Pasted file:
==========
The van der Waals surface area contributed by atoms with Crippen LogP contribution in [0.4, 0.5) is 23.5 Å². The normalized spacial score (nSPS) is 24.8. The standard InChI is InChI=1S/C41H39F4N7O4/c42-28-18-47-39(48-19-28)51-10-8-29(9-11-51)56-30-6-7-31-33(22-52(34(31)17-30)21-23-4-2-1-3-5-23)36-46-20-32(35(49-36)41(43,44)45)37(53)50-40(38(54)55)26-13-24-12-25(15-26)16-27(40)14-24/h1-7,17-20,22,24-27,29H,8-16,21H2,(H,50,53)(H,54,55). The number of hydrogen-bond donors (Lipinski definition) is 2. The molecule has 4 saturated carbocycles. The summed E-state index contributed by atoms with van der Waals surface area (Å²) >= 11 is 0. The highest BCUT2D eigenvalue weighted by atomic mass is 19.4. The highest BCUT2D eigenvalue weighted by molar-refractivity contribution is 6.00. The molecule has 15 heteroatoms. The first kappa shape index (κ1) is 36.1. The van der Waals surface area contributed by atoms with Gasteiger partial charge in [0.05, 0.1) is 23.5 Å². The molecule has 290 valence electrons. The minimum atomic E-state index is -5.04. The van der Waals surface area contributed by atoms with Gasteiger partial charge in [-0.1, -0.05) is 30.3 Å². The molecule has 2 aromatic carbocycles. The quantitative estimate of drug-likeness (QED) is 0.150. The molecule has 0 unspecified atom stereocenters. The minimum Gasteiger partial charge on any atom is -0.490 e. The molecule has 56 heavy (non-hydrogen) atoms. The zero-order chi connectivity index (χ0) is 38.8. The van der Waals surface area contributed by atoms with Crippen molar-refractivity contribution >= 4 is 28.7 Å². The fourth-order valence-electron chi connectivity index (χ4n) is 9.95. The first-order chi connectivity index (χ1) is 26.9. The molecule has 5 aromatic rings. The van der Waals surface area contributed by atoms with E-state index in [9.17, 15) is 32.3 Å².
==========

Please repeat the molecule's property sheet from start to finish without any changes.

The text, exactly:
The van der Waals surface area contributed by atoms with Crippen LogP contribution in [0.4, 0.5) is 23.5 Å². The normalized spacial score (nSPS) is 24.8. The standard InChI is InChI=1S/C41H39F4N7O4/c42-28-18-47-39(48-19-28)51-10-8-29(9-11-51)56-30-6-7-31-33(22-52(34(31)17-30)21-23-4-2-1-3-5-23)36-46-20-32(35(49-36)41(43,44)45)37(53)50-40(38(54)55)26-13-24-12-25(15-26)16-27(40)14-24/h1-7,17-20,22,24-27,29H,8-16,21H2,(H,50,53)(H,54,55). The number of hydrogen-bond donors (Lipinski definition) is 2. The molecule has 4 saturated carbocycles. The summed E-state index contributed by atoms with van der Waals surface area (Å²) >= 11 is 0. The highest BCUT2D eigenvalue weighted by atomic mass is 19.4. The highest BCUT2D eigenvalue weighted by molar-refractivity contribution is 6.00. The molecule has 15 heteroatoms. The first kappa shape index (κ1) is 36.1. The van der Waals surface area contributed by atoms with Gasteiger partial charge in [0.05, 0.1) is 23.5 Å². The molecule has 290 valence electrons. The minimum atomic E-state index is -5.04. The van der Waals surface area contributed by atoms with Gasteiger partial charge in [-0.1, -0.05) is 30.3 Å². The molecule has 2 aromatic carbocycles. The quantitative estimate of drug-likeness (QED) is 0.150. The molecule has 0 unspecified atom stereocenters. The minimum Gasteiger partial charge on any atom is -0.490 e. The molecule has 56 heavy (non-hydrogen) atoms. The zero-order chi connectivity index (χ0) is 38.8. The van der Waals surface area contributed by atoms with Crippen molar-refractivity contribution >= 4 is 28.7 Å². The fourth-order valence-electron chi connectivity index (χ4n) is 9.95. The first-order chi connectivity index (χ1) is 26.9. The molecule has 5 aromatic rings. The van der Waals surface area contributed by atoms with E-state index in [9.17, 15) is 32.3 Å².